Wireless LAN vendor Meru Networks has accused its rivals of mudslinging and refuted rumours the company is scouting for buyers.
Speculation over a sale has circulated for some time, with Juniper linked to a possible deal last summer. Recent channel hearsay suggested Meru is working with financial advisor Lazard to find a buyer interested in a deal worth about $120m (£81m).
Rachna Ahlawat, Meru’s vice president of strategic marketing, said that the privately held company was in solid financial shape.
“Companies that are publicly traded have to answer to Wall Street but as a privately held company, we are in a good position to survive the downturn,” she said.
“[Rumours of a sale] have been around for a couple of years and we need to ask why there are firms that go after one vendor and try to spread fear and doubt with no truth in it.”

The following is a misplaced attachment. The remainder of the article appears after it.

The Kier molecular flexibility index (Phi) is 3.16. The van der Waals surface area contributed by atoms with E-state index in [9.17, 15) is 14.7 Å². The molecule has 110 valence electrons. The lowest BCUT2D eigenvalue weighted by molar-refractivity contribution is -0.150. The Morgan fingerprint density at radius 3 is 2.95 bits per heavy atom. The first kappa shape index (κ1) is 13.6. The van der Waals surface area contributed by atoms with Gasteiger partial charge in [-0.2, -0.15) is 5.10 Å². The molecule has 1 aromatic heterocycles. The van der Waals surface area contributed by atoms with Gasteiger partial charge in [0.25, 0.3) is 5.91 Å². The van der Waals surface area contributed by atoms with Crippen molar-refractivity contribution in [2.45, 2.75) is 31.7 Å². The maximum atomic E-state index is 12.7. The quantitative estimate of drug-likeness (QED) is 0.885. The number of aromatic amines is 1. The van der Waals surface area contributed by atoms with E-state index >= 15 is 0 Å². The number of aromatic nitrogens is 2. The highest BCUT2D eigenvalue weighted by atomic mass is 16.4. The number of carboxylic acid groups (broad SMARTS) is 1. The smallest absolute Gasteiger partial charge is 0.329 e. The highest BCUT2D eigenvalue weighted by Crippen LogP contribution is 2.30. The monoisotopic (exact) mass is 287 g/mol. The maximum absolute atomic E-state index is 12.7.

Ahlawat claimed Meru would not be interested in floating publicly in the near future but would be open to exploring “other avenues” when economic conditions picked up. She added that the launch of four new products last year and the addition of 100 US customers last quarter spoke to Meru’s strength.
Jess Thompson-Hughes, managing director of React Distribution, claimed Meru was struggling to find a lucrative niche and was being squeezed out by Cisco, Motorola and Aruba. “Meru came to a gunfight with a knife,” he said.
“It is a great technology but we rarely compete against it as it is discounted very early. The Wi-Fi market is boiling down to just a few players.”
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